There are plenty of reasons to love St. Patrick's Day. Mostly it's the green beer, but Ireland has also given us many great artists, most of whom sound even greater after a pint or two or four. Here are 10 of our favorites, plus the album of theirs you should be listening to during your festivities this week.
If nothing else, Van Morrison is the ultimate Irishman: He gets pukey-drunk onstage, he often slurs his words, and he can be a belligerent prick. He's also one of the world's greatest singer-songwriters, an R&B folkie who has soul to spare.
St. Pat's Playlist: Astral Weeks is his best, but it's not very celebratory. Plus, there's a song about scoping out high-school girls. Not cool. Go for 1990's Best of Van Morrison.
If you didn't know U2 were Irish, you'd swear they were American. They've explored our nation's mythos more than once on record. But there's a strong sense of Irish brotherhood that cuts beneath their rattle and hums.
St. Pat's Playlist: The Joshua Tree. It's the album that bridges their early enthusiasm with latter-day pretensions. It's big, beautiful, and the key moment when punks became global rock stars.
No band says "Let's get totally fucked up on St. Patrick's Day" like the Pogues. You get the feeling that every page on their calendar reads "March 17." Bonus points: They recorded the best Christmas song of all time too.
St. Pat's Playlist: Rum Sodomy & the Lash. The title of their 1985 album warns you what you're in store for: dirty limericks, plaintive ballads, and traditional sing-alongs to spill your Guinness to.
My Bloody Valentine
These distortion-lovin' Dubliners pretty much invented shoegaze, which is about as far from festive Irish music as you can get. But they paved the way for noise-pop, dreampop, and other alt-rock subgenres since the early '90s.
St. Pat's Playlist: Loveless, their second and final album, from 1991. Beneath all the guitar noise are some lovely melodies just aching to get out. Listen hard, and you can hear their Irish peeking through.
Sure, she pissed off a lot of people by doing un-Irish things like badmouthing the Pope. But O'Connor's a sentimental traditionalist beneath that tough-punk exterior. Her voice aches with the spirit of her homeland.
St. Pat's Playlist: I Do Not Want What I Haven't Got, her second album and only No. 1. It's still an amazing record, filled with heartbreaking ballads, undisciplined rage, and scar-revealing self-reflection.
The most popular Irish traditionalists are also one of the world's best folk groups. Their songs teem with the sounds of Ireland: uilleann pipes, tin whistles, and bodhrán. Like a less-rowdy Pogues, with better teeth.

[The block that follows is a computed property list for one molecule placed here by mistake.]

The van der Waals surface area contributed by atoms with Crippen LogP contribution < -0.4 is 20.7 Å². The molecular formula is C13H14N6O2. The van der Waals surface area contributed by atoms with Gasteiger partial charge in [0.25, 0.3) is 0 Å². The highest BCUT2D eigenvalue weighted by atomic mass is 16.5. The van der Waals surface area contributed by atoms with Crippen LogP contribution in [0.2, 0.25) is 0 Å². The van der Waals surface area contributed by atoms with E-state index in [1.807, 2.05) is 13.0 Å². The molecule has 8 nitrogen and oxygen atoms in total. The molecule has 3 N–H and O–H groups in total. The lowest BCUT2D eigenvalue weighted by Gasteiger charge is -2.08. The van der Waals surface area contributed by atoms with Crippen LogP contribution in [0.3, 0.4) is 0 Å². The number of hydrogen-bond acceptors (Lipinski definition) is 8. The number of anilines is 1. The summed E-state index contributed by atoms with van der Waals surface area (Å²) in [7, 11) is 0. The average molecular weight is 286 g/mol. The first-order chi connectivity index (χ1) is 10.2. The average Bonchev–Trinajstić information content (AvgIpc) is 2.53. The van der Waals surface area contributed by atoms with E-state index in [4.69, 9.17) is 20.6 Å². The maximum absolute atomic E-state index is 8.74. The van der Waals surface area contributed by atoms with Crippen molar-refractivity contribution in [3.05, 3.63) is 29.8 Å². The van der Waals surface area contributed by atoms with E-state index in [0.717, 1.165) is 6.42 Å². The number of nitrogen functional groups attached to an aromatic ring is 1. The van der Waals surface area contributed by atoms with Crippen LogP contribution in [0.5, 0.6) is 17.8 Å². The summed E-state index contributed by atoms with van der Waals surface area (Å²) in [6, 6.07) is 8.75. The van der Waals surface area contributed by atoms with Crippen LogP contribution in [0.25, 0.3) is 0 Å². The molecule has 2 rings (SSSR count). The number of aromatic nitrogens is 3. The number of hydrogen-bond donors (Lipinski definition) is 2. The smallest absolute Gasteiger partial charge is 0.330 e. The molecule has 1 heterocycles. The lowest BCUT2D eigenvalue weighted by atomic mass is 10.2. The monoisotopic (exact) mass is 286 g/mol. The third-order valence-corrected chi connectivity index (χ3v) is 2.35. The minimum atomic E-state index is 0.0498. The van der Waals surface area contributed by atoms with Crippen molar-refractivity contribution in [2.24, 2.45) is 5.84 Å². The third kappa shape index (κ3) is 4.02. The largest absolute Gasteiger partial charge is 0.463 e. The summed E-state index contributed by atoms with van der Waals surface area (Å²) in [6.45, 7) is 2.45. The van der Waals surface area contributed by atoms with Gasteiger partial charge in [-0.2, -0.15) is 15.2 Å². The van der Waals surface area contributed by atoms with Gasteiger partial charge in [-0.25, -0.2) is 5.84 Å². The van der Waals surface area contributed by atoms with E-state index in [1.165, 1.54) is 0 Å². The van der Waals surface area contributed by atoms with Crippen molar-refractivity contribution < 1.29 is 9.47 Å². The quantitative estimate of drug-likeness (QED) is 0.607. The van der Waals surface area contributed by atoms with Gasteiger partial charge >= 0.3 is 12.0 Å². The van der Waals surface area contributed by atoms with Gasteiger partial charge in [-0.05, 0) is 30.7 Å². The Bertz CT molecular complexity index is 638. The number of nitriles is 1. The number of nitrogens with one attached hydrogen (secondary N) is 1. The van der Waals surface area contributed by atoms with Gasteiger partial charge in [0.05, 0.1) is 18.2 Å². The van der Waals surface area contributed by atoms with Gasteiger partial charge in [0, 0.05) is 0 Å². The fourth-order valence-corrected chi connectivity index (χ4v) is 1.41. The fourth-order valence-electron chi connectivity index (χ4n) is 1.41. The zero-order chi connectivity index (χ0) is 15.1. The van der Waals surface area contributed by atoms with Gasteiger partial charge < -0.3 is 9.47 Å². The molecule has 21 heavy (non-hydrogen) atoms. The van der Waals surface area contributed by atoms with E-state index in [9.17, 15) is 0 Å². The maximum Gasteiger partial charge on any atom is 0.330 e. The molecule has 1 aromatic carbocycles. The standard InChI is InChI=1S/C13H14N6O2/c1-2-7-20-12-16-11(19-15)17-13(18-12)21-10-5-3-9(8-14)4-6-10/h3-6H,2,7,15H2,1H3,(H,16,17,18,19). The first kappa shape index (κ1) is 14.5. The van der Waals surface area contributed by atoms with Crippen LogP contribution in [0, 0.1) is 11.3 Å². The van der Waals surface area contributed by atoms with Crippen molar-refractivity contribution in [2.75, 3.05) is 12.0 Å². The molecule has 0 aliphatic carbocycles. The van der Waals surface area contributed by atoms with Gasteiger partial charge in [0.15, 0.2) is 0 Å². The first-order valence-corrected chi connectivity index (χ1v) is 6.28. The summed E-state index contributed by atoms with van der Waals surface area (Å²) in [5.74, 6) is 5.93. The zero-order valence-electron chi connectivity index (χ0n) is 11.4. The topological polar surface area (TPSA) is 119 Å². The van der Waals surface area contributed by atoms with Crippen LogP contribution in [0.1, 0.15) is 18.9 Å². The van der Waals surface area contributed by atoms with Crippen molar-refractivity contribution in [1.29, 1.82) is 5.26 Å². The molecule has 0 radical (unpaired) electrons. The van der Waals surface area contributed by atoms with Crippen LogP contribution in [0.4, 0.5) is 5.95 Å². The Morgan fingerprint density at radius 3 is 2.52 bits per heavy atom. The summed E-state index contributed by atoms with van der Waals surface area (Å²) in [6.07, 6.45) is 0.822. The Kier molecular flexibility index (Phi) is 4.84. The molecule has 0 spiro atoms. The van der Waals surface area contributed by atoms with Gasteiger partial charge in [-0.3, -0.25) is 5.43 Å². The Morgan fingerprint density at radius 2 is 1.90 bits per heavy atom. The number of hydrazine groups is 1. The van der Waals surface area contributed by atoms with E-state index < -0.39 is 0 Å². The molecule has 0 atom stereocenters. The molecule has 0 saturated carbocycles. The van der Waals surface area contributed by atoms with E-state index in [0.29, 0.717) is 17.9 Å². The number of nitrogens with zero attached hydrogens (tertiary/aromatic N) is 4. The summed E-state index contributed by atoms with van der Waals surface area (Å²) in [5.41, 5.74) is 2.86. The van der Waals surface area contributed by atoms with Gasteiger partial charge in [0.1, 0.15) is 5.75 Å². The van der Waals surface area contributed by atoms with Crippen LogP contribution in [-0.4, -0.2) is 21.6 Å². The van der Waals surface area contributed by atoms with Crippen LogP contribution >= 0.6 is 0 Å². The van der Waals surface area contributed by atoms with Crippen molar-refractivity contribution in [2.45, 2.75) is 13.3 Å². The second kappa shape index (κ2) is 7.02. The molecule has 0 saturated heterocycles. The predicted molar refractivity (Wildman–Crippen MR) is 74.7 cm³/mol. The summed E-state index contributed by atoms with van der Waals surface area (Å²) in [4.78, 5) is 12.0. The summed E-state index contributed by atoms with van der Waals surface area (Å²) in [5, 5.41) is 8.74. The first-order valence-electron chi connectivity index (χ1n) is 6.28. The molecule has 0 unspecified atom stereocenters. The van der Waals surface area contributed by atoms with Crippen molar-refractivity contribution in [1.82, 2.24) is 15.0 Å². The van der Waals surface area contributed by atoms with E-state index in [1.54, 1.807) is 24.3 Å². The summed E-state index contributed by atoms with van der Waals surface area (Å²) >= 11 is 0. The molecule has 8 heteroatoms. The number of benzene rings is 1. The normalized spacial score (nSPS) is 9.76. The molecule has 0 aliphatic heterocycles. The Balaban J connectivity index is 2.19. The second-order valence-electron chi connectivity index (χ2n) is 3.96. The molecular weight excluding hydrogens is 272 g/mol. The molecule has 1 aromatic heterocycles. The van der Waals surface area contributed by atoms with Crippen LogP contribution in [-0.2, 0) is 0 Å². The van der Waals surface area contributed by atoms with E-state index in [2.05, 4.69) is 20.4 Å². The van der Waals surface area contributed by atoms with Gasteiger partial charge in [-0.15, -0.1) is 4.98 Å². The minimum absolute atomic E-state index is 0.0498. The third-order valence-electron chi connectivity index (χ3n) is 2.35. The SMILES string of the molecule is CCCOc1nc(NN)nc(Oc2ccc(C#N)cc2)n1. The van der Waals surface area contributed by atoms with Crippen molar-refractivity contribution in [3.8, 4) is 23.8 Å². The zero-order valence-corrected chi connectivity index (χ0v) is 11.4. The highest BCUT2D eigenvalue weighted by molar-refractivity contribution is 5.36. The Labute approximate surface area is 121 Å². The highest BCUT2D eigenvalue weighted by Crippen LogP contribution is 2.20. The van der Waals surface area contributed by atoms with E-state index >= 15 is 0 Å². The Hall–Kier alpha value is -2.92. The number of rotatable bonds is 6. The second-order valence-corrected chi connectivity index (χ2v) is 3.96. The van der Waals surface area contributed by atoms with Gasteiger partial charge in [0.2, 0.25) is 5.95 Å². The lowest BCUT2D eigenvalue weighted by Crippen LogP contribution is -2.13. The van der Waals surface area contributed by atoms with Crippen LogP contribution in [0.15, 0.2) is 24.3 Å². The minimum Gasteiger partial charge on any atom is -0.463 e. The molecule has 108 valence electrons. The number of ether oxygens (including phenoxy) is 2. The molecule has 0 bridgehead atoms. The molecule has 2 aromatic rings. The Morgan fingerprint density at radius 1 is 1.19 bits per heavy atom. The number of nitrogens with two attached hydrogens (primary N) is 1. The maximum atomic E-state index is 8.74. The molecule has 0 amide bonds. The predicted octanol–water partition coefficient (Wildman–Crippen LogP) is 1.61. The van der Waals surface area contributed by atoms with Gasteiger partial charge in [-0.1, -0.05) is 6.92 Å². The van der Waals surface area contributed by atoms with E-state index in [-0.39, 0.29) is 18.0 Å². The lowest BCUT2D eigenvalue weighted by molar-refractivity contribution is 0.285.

St. Pat's Playlist: Irish Heartbeat, the 1988 album they made with Van Morrison. Play this one for Irish old-timers: It's loaded with unpronounceable traditional tunes like "Tá Mo Chleamhnas Déanta."
They perfected the twin-guitar attack. They sounded like Bruce Springsteen. And they were led by a black guy. That's not very Irish. But Thin Lizzy had a hit with "Whiskey in the Jar," which is waaaay Irish.
St. Pat's Playlist: Jailbreak. It's the one everybody knows for a good reason: It stockpiles the band's best songs, including "The Boys Are Back in Town" and the title track. Great drinking music too.
Frontman Glen Hansard is better known as the male half of NPR faves the Swell Season. But he never would have made the indie hit Once if it wasn't for these underrated Dubliners. Way louder and cooler than his other band.
St. Pat's Playlist: The Cost, from 2006, the same year Hansard filmed Once. Two of its songs were recorded by the Swell Season, including the Oscar-winning "Falling Slowly," way louder and cooler here.
These mostly forgotten punks spit out teenage anthems that weren't nearly as nihilistic as the music their U.K. peers were making. They were from Derry, the city where Bloody Sunday went down, so there's still some anger.
St. Pat's Playlist: The Undertones were a better singles band than album band during their late-'70s/early-'80s heyday. So go for the Singles = A+B's or Teenage Kicks: The Very Best of the Undertones sets.
The Cranberries were one of the hugest alt-rock bands of the '90s. But singer Dolores O'Riordan is Irish through and through, a nice Catholic girl from a large family, with a voice as big as Belfast.
St. Pat's Playlist: We're gonna go with 1994's No Need to Argue, because it contains the Cranberries' best-ever song, the wall-rattling "Zombie." "Ode to My Family," an Irish alt-lullaby, is on there too.